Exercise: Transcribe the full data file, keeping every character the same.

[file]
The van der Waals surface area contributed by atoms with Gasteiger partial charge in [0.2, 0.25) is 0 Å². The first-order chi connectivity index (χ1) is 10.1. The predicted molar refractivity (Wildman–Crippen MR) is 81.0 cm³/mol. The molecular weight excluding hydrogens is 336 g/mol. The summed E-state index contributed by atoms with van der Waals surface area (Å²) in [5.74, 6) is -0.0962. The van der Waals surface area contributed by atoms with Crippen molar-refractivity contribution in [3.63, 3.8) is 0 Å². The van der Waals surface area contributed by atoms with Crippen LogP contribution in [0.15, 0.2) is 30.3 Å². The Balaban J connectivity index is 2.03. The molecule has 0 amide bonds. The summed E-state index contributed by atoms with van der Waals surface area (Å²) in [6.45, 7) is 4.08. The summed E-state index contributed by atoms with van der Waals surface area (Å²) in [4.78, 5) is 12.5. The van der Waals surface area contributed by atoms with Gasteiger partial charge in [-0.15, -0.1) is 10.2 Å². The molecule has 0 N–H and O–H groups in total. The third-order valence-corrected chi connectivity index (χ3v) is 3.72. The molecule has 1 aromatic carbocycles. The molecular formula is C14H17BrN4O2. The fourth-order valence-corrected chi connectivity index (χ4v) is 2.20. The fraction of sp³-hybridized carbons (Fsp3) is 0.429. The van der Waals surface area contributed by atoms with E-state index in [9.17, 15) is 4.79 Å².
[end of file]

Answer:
The van der Waals surface area contributed by atoms with Gasteiger partial charge in [0.2, 0.25) is 0 Å². The first-order chi connectivity index (χ1) is 10.1. The predicted molar refractivity (Wildman–Crippen MR) is 81.0 cm³/mol. The molecular weight excluding hydrogens is 336 g/mol. The summed E-state index contributed by atoms with van der Waals surface area (Å²) in [5.74, 6) is -0.0962. The van der Waals surface area contributed by atoms with Crippen molar-refractivity contribution in [3.63, 3.8) is 0 Å². The van der Waals surface area contributed by atoms with Crippen LogP contribution in [0.15, 0.2) is 30.3 Å². The Balaban J connectivity index is 2.03. The molecule has 0 amide bonds. The summed E-state index contributed by atoms with van der Waals surface area (Å²) in [6.45, 7) is 4.08. The summed E-state index contributed by atoms with van der Waals surface area (Å²) in [4.78, 5) is 12.5. The van der Waals surface area contributed by atoms with Gasteiger partial charge in [-0.15, -0.1) is 10.2 Å². The molecule has 0 N–H and O–H groups in total. The third-order valence-corrected chi connectivity index (χ3v) is 3.72. The molecule has 1 aromatic carbocycles. The molecular formula is C14H17BrN4O2. The fourth-order valence-corrected chi connectivity index (χ4v) is 2.20. The fraction of sp³-hybridized carbons (Fsp3) is 0.429. The van der Waals surface area contributed by atoms with E-state index in [9.17, 15) is 4.79 Å².